More Green and Thrifty


Two weeks ago my lovely friend Monique flew away to visit family on the Gold Coast, and she left me a bag of groceries that would have otherwise gone off in the fridge. So this week has been a game of What Can I Do With What I Have Been Gifted? I wish I had taken a photo of the ingredients before I greedily ate them up, but we all know that forward planning and organisation is not my thing. However, I did manage to find ways to almost everything I was gifted, and I am very pleased about that. And this is how you can tell true friends - they are the ones who know it's okay to give you the last last centimetre of goat's cheese in the jar, and the last two centimetres of beet sauerkraut. Monique's parting words: I just know you will find a use for the last two millimetres of goat's cheese flavoured oil in the bottom of the jar. Well, of course I did, in fact I made it my priority. 

Most of the ingredients I was gifted were vegies, and I started in on them right away. Most of the pumpkin and one sad beet went right into the oven to be roasted, along with a couple of potatoes from my friend Carla's flower farm. You need to grow potatoes on a flower farm because you cannot live on dahlias (although they are edible..). I used the goat's cheese oil to roast the veg, and some rosemary from the garden. I ate this for dinner along with a bunch of white beans I had been cooking in the crockpot. 

Roast vegie bowl with white beans and Ngaio Marsh mystery audio book for dinner

Then I made a dozen little eggy muffins with eggs from Carla's chickens, and cream cheese, the last scoop of goat's cheese from the bottom of the jar, zucchini, cherry tomatoes and half a leek from Monique. Plus, I threw in some cubes of the roast pumpkin. These were very yummy and I ate a couple every day for lunch until they were gone. Then I put some soup on. The rest of the pumpkin, half a left-over sweet potato from my own stores, potatoes from Carla, old carrots from the bottom of the fridge, some cabbage Paul gave me a couple of weeks ago and a bunch of parsley and a capsicum from Monique. Also more beans from the crockpot. Doing pretty well, but not finished yet. Some apples from Monique's apple tree and some overripe pears in the fruit bowl turned into stewed fruit for my porridge, and I added three mushrooms from Monique to the lamb shank stew I made for Red. Whew. Nearly done. Lastly I dried a sprig of basil from Monique's garden to add to my home-dried basil stash.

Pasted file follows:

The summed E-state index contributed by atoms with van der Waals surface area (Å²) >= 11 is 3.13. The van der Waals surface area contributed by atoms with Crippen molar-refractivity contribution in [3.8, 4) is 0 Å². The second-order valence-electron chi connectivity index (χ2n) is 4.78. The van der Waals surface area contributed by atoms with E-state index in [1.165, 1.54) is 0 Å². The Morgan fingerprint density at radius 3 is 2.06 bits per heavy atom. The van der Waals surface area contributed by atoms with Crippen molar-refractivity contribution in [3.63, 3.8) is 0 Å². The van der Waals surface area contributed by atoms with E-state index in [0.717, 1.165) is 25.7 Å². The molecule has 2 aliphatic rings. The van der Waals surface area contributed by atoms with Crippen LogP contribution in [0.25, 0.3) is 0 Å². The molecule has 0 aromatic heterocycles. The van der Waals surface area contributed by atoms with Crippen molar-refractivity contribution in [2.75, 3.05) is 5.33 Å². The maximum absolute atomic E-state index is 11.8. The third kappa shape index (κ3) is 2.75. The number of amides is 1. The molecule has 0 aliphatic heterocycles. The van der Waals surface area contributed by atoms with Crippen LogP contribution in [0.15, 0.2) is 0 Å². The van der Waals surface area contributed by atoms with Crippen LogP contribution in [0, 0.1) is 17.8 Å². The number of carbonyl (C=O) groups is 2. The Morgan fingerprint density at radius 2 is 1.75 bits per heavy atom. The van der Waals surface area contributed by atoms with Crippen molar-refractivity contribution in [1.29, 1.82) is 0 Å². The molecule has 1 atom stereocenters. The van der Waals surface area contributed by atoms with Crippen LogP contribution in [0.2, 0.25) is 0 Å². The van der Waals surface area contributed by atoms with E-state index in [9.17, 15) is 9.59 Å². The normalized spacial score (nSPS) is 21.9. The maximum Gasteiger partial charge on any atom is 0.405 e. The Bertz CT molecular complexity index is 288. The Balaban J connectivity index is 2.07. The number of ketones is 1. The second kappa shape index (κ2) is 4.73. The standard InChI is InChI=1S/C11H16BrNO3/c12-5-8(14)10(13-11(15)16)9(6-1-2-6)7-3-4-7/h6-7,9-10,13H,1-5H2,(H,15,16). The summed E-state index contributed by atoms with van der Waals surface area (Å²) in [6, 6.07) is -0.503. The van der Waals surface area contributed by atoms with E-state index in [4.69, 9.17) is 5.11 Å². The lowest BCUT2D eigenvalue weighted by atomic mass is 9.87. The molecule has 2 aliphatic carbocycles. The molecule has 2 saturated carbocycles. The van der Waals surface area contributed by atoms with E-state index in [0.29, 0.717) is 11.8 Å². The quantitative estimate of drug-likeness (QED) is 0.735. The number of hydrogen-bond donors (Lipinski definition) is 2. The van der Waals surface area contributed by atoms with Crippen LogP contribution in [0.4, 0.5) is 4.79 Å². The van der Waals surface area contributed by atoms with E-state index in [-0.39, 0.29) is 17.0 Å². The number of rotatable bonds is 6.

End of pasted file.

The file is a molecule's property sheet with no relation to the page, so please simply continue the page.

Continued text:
Eggy muffins made with gifted left-overs

I am feeling very fortunate that so many of my calories these last couple of weeks have come from what would in some households have been composted before catching a flight out of town. Here's to friends who hate food waste as much as I do, and who know that I will value every scrap:) 

Sadly, Mon brought covid back home with her, a gift from her daughter, because it's nearly Mother's Day, right? So I made her Nourishing Soup with a lot of hearty veg and lentils.

In further thrifty news I have been working my way through the mending basket. I have four, count them, four baskets of mending ranged around my loungeroom on top of cupboards. I have accumulated all these over the years, because I hate throwing anything out, but not quite got to the actual mending bit.. When The Girl came back to visit at Christmas she helped me to rescue about five shirts, but then the momentum left me, until this week when I took a deep breath and pulled down the first basket. It is quite a large basket. I have made one pile of sewing that requires me getting the machine out. That may happen sometime during the winter. And with the help of audio books I have been slowly making my way through the rest of the basket. I am about halfway through the hand mending. In one basket, mind you. As of now I have rescued four pairs of socks, one pair of jeans, a thermal top and one pair of yoga pants (all darning), and a tank top and a pair of undies that just needed seams sewn back up. I am so happy with myself! These are clothes that without repairs would have ended up in landfill, and I have given them a second life, and given myself a heap of clothes back. I still have three and half mending baskets to go. Think of all the clothes I will have at the end of that!

Darning my merino thermal top and bamboo socks with embroidery thread. Both these items were hand-me-downs and now they are living an extra life:)

It is cold in the evenings now and I have started lighting the fire. I am using some logs I collected two years ago when I was still doing gardening work, from a client who was pruning a bunch of trees, birch, willow and oak. I stored them under the deck and now they are dry I have been sawing them into foot lengths with my little red chainsaw. I now have a couple of week's worth of logs stored in my shed. I will need a lot more, but right now I have free heat:)

And it is winter garden time. Actually, it is a bit late, as usual, but I have grown a lot of winter veg from seed and am throwing them in the ground as fast as they are ready. Snow peas, broad beans, lettuce, spinach. The kale I planted form seed got eaten up by evil cabbage moths, so I had to buy a punnet. But even so, it is pretty good value to spend three dollars for eight kale plants which will see me all through the winter, the gardening gods willing. I paid three dollars last week for a bag of baby kale which will last me for one week. It really is cheaper to grow your own.